Pittsburgh’s Top Employer Sells Market-Lagging Debt: Muni Deals
University of Pittsburgh Medical Center is borrowing $225 million this week as hospital securities trail the $3.7 trillion municipal-bond market for the first time since 2008.
The facility’s debt offerings are among the $3.7 billion of long-term muni issues scheduled for sale this week, down from $4.2 billion last week, data compiled by Bloomberg show.
The system, Pittsburgh’s biggest employer, with 14 percent of its workforce in 2012, is offering $125 million in revenue bonds through the Pennsylvania Economic Development Financing Authority and $100 million through the Monroeville Finance Authority to refinance debt, deal documents show.
The center has $3.26 billion in debt, and plans to issue as much as $315 million each fiscal year through 2018, according to deal documents.
Moody’s Investors Service ranks the obligations Aa3, fourth-highest, citing the facility’s “leading and growing market position in western Pennsylvania.” It changed the outlook to stable from positive in June because of litigation with Pittsburgh, Pennsylvania’s second-largest city. In March, local officials sued the center, saying it’s not a “purely public charity” and thus shouldn’t be exempt from payroll taxes.
The hospital also “faces considerable competitive and financial risk over the next two to three years,” said Standard & Poor’s, which rates the debt A+, fifth-highest. Its largest competitor, West Penn Allegheny Health System, has completed a merger with Highmark Inc., S&P said.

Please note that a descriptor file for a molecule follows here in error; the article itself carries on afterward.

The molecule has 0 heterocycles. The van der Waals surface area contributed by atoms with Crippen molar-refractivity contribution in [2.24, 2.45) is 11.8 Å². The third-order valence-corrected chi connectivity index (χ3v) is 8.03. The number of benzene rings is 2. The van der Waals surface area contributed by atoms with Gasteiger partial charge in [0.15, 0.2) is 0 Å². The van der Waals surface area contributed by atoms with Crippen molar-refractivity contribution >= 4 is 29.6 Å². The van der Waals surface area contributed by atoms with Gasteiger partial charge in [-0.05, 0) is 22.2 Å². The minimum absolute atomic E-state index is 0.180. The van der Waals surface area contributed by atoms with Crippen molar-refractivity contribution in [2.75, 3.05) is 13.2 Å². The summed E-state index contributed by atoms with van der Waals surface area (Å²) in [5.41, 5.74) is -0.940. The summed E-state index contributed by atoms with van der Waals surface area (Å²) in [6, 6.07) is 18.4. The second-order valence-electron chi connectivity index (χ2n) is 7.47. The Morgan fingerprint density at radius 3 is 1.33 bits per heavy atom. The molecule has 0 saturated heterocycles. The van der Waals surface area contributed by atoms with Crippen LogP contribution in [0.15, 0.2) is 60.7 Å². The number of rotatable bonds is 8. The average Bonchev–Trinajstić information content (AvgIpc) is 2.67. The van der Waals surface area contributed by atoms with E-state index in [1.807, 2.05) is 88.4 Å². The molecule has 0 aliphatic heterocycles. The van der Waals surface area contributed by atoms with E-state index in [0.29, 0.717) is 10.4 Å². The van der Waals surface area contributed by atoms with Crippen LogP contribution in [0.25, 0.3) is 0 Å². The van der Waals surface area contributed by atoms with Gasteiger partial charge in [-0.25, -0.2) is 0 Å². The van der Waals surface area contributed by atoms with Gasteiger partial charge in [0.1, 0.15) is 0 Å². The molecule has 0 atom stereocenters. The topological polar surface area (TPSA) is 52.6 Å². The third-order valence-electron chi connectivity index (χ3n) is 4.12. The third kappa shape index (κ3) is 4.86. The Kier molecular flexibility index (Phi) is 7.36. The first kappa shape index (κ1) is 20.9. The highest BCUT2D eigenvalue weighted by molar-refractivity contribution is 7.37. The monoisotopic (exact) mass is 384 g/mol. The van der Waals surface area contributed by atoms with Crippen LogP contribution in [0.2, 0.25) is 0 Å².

“The competitive insurance market benefits the entire community but decreases UPMC’s profitability,” Susan Manko, a spokeswoman for the hospital, said in an e-mail. “It has always been our strategy to be ahead of the curve. In the midst of global economic challenges, UPMC has been and will continue to be strongly positioned.”
Hospital bonds are losing 3.8 percent this year through Sept. 19, compared with a 3.7 percent drop for the entire municipal market, Bank of America Merrill Lynch index data show. That’s the first time the debt has underperformed since 2008.
Governments are borrowing with benchmark yields at the lowest level since August. Individuals pulled about $1.1 billion from muni-focused mutual funds in the week through Sept. 18, the least in six weeks, Lipper US Fund Flows data show.
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